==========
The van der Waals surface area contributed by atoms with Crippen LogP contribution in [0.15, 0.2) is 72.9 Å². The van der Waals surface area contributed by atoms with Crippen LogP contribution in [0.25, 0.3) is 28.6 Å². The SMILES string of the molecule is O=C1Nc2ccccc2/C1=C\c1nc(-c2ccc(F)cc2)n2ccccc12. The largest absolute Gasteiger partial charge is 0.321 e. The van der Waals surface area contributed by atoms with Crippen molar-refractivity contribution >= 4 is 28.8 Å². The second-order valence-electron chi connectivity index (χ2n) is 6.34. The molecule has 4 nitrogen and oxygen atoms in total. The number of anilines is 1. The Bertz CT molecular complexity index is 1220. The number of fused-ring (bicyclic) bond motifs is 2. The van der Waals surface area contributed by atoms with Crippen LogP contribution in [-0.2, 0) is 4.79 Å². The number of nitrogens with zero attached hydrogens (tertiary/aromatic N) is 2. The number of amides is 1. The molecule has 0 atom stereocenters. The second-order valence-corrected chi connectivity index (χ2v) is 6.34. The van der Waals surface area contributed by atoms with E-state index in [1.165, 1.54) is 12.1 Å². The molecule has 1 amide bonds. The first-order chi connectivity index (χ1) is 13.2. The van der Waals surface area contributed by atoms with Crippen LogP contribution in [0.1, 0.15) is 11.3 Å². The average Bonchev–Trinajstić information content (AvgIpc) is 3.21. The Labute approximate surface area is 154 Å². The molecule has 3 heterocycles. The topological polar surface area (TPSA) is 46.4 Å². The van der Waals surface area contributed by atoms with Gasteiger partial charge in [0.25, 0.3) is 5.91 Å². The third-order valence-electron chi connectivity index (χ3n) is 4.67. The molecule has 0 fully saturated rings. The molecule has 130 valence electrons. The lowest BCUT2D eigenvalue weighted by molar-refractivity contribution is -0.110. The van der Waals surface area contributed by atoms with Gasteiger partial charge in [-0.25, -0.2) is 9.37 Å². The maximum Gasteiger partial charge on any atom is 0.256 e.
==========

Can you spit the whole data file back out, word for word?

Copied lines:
The van der Waals surface area contributed by atoms with Crippen LogP contribution in [0.15, 0.2) is 72.9 Å². The van der Waals surface area contributed by atoms with Crippen LogP contribution in [0.25, 0.3) is 28.6 Å². The SMILES string of the molecule is O=C1Nc2ccccc2/C1=C\c1nc(-c2ccc(F)cc2)n2ccccc12. The largest absolute Gasteiger partial charge is 0.321 e. The van der Waals surface area contributed by atoms with Crippen molar-refractivity contribution >= 4 is 28.8 Å². The second-order valence-electron chi connectivity index (χ2n) is 6.34. The molecule has 4 nitrogen and oxygen atoms in total. The number of anilines is 1. The Bertz CT molecular complexity index is 1220. The number of fused-ring (bicyclic) bond motifs is 2. The van der Waals surface area contributed by atoms with Crippen LogP contribution in [-0.2, 0) is 4.79 Å². The number of nitrogens with zero attached hydrogens (tertiary/aromatic N) is 2. The number of amides is 1. The molecule has 0 atom stereocenters. The second-order valence-corrected chi connectivity index (χ2v) is 6.34. The van der Waals surface area contributed by atoms with E-state index in [1.165, 1.54) is 12.1 Å². The molecule has 1 amide bonds. The first-order chi connectivity index (χ1) is 13.2. The van der Waals surface area contributed by atoms with Crippen LogP contribution in [0.1, 0.15) is 11.3 Å². The average Bonchev–Trinajstić information content (AvgIpc) is 3.21. The Labute approximate surface area is 154 Å². The molecule has 3 heterocycles. The topological polar surface area (TPSA) is 46.4 Å². The van der Waals surface area contributed by atoms with Gasteiger partial charge in [0.25, 0.3) is 5.91 Å². The third-order valence-electron chi connectivity index (χ3n) is 4.67. The molecule has 0 fully saturated rings. The molecule has 130 valence electrons. The lowest BCUT2D eigenvalue weighted by molar-refractivity contribution is -0.110. The van der Waals surface area contributed by atoms with Gasteiger partial charge in [-0.25, -0.2) is 9.37 Å². The maximum Gasteiger partial charge on any atom is 0.256 e.